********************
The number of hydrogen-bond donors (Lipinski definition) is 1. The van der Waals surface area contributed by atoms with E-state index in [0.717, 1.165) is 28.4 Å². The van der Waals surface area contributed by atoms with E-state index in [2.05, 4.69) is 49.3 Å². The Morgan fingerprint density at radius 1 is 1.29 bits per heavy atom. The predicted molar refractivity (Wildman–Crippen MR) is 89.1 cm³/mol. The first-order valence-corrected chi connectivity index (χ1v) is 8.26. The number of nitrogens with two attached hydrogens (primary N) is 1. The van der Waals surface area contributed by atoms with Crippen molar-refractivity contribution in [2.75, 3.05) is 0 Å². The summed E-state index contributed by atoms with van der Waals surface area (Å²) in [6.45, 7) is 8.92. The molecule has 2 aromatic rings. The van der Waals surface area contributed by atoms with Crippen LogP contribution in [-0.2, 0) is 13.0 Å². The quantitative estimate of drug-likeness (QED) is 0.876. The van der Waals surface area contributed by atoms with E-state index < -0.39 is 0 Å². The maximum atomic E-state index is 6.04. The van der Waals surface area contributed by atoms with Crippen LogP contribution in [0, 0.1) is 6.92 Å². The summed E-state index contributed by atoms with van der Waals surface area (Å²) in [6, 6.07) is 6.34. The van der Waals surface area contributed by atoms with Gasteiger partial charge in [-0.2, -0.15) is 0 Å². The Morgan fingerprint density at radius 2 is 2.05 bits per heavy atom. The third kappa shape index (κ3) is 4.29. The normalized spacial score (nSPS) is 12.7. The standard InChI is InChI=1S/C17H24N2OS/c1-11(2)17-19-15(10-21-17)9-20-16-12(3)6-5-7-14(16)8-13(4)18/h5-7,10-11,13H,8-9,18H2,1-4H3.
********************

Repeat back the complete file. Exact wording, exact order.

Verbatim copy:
The number of hydrogen-bond donors (Lipinski definition) is 1. The van der Waals surface area contributed by atoms with E-state index in [0.717, 1.165) is 28.4 Å². The van der Waals surface area contributed by atoms with E-state index in [2.05, 4.69) is 49.3 Å². The Morgan fingerprint density at radius 1 is 1.29 bits per heavy atom. The predicted molar refractivity (Wildman–Crippen MR) is 89.1 cm³/mol. The first-order valence-corrected chi connectivity index (χ1v) is 8.26. The number of nitrogens with two attached hydrogens (primary N) is 1. The van der Waals surface area contributed by atoms with Crippen molar-refractivity contribution in [2.75, 3.05) is 0 Å². The summed E-state index contributed by atoms with van der Waals surface area (Å²) in [6.45, 7) is 8.92. The molecule has 2 aromatic rings. The van der Waals surface area contributed by atoms with Crippen LogP contribution in [-0.2, 0) is 13.0 Å². The quantitative estimate of drug-likeness (QED) is 0.876. The van der Waals surface area contributed by atoms with E-state index < -0.39 is 0 Å². The maximum atomic E-state index is 6.04. The van der Waals surface area contributed by atoms with Crippen LogP contribution in [0, 0.1) is 6.92 Å². The summed E-state index contributed by atoms with van der Waals surface area (Å²) in [6, 6.07) is 6.34. The van der Waals surface area contributed by atoms with Gasteiger partial charge in [-0.2, -0.15) is 0 Å². The Morgan fingerprint density at radius 2 is 2.05 bits per heavy atom. The third kappa shape index (κ3) is 4.29. The normalized spacial score (nSPS) is 12.7. The standard InChI is InChI=1S/C17H24N2OS/c1-11(2)17-19-15(10-21-17)9-20-16-12(3)6-5-7-14(16)8-13(4)18/h5-7,10-11,13H,8-9,18H2,1-4H3.